In 1987, he was appointed as the 3rd assistant provincial prosecutor of Rizal. He was a fiscal in various courts for ten years until he was he was appointed in 1997 by President Fidel Ramos as presiding judge of Branch 27 regional trial court in Sta. Cruz, Laguna.

He is a native of Marinduque, where he finished his grade school and high school. He finished Bachelor of Arts in Manuel L. Quezon University in 1969, BS Law in 1973, and BS Business Administration in 1983. He now lives in Paranaque. –with reports from Jenny Lynne Aguilar (abs-cbnNEWS.com/Newsbreak)

1 Comment

  1. Yuko said,

    July 1, 2008 at 2:13 pm

    Any appointee of the criminal squatting at the palace by the murky river in fact should be subject to scrutiny. I don’t know why this kind of arrangement via some law passed approval of the Filipino people when the know for a fact that the appointee will naturally work for the benefit of the one appointing him/her, thus, defeating the very purpose for which this commission has been created. It’s a big farce as a matter of fact.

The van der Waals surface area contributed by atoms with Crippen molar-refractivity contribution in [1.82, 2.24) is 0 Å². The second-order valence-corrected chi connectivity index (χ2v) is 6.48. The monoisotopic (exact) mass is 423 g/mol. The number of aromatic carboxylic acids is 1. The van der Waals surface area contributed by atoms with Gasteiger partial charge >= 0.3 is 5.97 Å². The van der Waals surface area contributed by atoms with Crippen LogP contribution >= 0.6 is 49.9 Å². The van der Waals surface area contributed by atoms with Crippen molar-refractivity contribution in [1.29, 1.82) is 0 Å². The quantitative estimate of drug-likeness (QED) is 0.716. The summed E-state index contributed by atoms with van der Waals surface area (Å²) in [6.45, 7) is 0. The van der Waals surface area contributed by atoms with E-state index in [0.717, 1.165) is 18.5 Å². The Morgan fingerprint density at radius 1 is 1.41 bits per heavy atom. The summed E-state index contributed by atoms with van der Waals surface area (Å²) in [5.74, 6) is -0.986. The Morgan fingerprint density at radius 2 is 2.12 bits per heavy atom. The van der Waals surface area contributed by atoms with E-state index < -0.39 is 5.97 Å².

Over where I am based and a national, we don’t have such a useless agency. When an agency in fact has proved useless like the Commission on Election of the Philippines, the people greatly affected by its useless activities should demand for its abolition. It is in fact a waste of public funds with these useless commissioners paid high renumerations for their disservice to their country especially when it gets monopolized by appointees of the bruha!

    My condolence and sympathy to all!


Leave a Reply

Fill in your details below or click an icon to log in:

WordPress.com Logo

You are commenting using your WordPress.com account. Log Out / Change )

Twitter picture

You are commenting using your Twitter account. Log Out / Change )

Facebook photo

You are commenting using your Facebook account. Log Out / Change )

Google+ photo

You are commenting using your Google+ account. Log Out / Change )

Connecting to %s

%d bloggers like this: